SHARE THIS ARTICLE

Big initial M The year was 1969. I was going to very hip women’s college and was surrounded by beautiful young women with long flowing sun-streaked hair wearing fringed buckskin and surfer gear, sometimes together. Somehow they carried it off. Me, I got the notion that what I needed to make a fashion statement was some rich purple suede clogs.

Back then, clogs were just starting to be seen on American streets, and I had no idea where to buy them. But my college was just north of New York City, so I got my hands on a NY Yellow Pages and looked up clogs. There was one entry, for a store on 2nd Avenue, slightly uptown. I wrote down the address and on my next free day, I took the train into New York, caught a subway, then walked until I found the number on the side of a building.

Swedish deli At this point, my undaunted quest for cutting edge fashion hit a snag. I was standing outside a Scandinavian delicatessen. Hmm. But I had come a long way, so I plunged in and asked the man behind the counter if they sold clogs.

“Back room,” he responded, with a tilt of his head.

Too late to back out now: I went into the back room. There I was confronted with stacks and stacks of shoes boxes containing… clogs! Even purple suede ones!

These were my first pair, and I still wear clogs, though now they are Danskos, which are wonderfully comfortable.  In fact, they are so well made, the leather on top tends to get old and stained long before the bottom of the clog wears out. So, now that I know how to paint and embellish shoes, I decided to do a rescue job on two favorite old pairs.

Red clogs before

These are — were! — the red, oiled leather Dansko clogs I bought as a present for myself in 2003 when I published my first solo book, A Short Course in Kindness. I knew that if I painted them, they woulnd’t have that oiled-leather matte look anymore, but at least I’d be able to wear them outside the house!

I chose Angelus Leather Paint, since they have a nice true red called Scarlet Red, and I added just a little black to it. If you decide to try Angelus, be aware that they have their own prep and sealer solutions, and I don’t know if their paint would work as well with just the rubbing-alcohol prep and Pledge with Future sealer that is what we use with Lumiere paints.

Anyway, since these were oiled leather, I did have a concern that the oil in the leather would prevent the paint from adhering — but not so! Here are the results — which I’ve been wearing daily!

Red clogs after Leafed clogs before side My  next project was to do something interesting with an old pair of brown Dansko clogs that I’d gotten a great buy on years ago as seconds from an online store called Footprints (which still sells seconds — with microscopic flaws; they even have thirds sometimes if you call and ask).

Ever since I started doing shoes, I have wanted to try applying gold- or silver-leaf to them — and a very old pair of shoes is just the place to experiment. Destiny and I did a sample bit of leafing on a scrap of leather, let it dry, then bent it back and forth vigorously. No cracking or chipping! So I decided to try it.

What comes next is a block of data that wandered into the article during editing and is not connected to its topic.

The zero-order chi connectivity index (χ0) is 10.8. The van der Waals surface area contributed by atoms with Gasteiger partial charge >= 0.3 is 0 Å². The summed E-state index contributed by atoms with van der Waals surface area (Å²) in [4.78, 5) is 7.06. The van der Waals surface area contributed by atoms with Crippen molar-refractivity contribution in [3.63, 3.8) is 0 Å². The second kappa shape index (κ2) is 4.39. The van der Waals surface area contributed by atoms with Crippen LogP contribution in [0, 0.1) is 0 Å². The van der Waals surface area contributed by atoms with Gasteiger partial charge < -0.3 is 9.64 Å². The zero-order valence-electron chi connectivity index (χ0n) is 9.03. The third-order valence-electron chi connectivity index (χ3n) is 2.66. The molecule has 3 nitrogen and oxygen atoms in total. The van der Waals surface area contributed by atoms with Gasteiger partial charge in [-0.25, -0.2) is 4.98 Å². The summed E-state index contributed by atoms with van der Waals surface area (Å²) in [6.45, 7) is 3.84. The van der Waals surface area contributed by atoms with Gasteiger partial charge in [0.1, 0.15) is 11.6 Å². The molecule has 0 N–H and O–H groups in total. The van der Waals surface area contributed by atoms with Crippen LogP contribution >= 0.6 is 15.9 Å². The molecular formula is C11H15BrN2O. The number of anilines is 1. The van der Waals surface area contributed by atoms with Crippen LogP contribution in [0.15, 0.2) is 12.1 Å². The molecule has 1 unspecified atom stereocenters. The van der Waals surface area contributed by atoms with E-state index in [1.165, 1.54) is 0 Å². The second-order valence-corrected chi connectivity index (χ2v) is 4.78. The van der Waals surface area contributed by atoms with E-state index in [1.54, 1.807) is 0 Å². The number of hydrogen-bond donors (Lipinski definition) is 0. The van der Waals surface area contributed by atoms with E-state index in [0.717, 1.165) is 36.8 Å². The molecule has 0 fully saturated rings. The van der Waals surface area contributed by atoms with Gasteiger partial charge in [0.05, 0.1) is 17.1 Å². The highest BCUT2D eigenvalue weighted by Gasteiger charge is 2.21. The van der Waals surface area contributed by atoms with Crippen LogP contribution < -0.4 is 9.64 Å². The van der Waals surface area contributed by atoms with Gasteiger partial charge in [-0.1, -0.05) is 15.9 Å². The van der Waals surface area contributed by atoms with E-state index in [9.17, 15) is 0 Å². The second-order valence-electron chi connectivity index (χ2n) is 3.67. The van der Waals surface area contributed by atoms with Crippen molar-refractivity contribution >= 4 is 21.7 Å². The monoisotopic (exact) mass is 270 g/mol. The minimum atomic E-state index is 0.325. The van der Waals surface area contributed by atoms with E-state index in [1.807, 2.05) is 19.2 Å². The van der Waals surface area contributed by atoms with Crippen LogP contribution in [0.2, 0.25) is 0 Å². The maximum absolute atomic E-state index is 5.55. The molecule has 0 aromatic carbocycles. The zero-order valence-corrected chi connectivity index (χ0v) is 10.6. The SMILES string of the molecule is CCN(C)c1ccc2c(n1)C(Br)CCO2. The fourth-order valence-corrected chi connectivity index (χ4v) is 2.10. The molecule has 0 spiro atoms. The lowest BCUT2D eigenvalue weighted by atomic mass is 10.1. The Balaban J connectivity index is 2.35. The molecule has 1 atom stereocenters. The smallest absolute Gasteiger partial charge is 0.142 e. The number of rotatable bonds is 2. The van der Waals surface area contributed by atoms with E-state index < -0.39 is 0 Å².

Leafing supplies I found some faux metallic leaf called Fashion Flakes and bought little bottles of Speedball metal leaf sealer and adhesive that go with it. When you are working with a porous surface (like leather), you paint on a coat of sealer first. Then you brush on adhesive, let it get tacky, then apply the metallic flakes.

La Dore Passion-Flakes This can get a little messy! I used tweezers to pull the larger flakes out of the packet and a sheet of computer paper underneath my work area to catch random flakes. Once all the flakes are placed on the adhesive, you take a soft brush and work the surface to remove any stray flakes. Then you apply a coat of sealer.

The metallic flakes come in gold, silver, copper and some combinations. The packet I chose was called Passion Ice Flakes, and the photo on the website showed that it had lots of dusky light purple flakes, but that wasn’t at all the case when it arrived. Still, I’m quite happy with the results.

Gold leaf clogs after pair

One tip: It’s best to use the little bottles of adhesive and sealer pictured above, not the spray-on type. Also, I recommend the metallic flakes, not the metallic LEAF, which is best for flat surfaces — which shoes definitely are not! I bought my adhesive and sealer at Michaels, but you can no doubt find it online too.

Gold leaf clog detail

Here’s closeup of the yummy surface — you can see how different the colors are from the colors shown inthe photo of the package, which I copied from the website where I purchased it.

Destiny and I are now working on a couple pairs of wedges where we’ve leafed the wedge itself. We’re submitting them to Altered Couture magazine next week. I’ll let you know if we get accepted! And either way, we’ll show them to you in a future post. Stay tuned!

 

What do you think of this post?
  • Loved It 
  • Liked It 
  • Meh 
  • Interesting 
  • Okay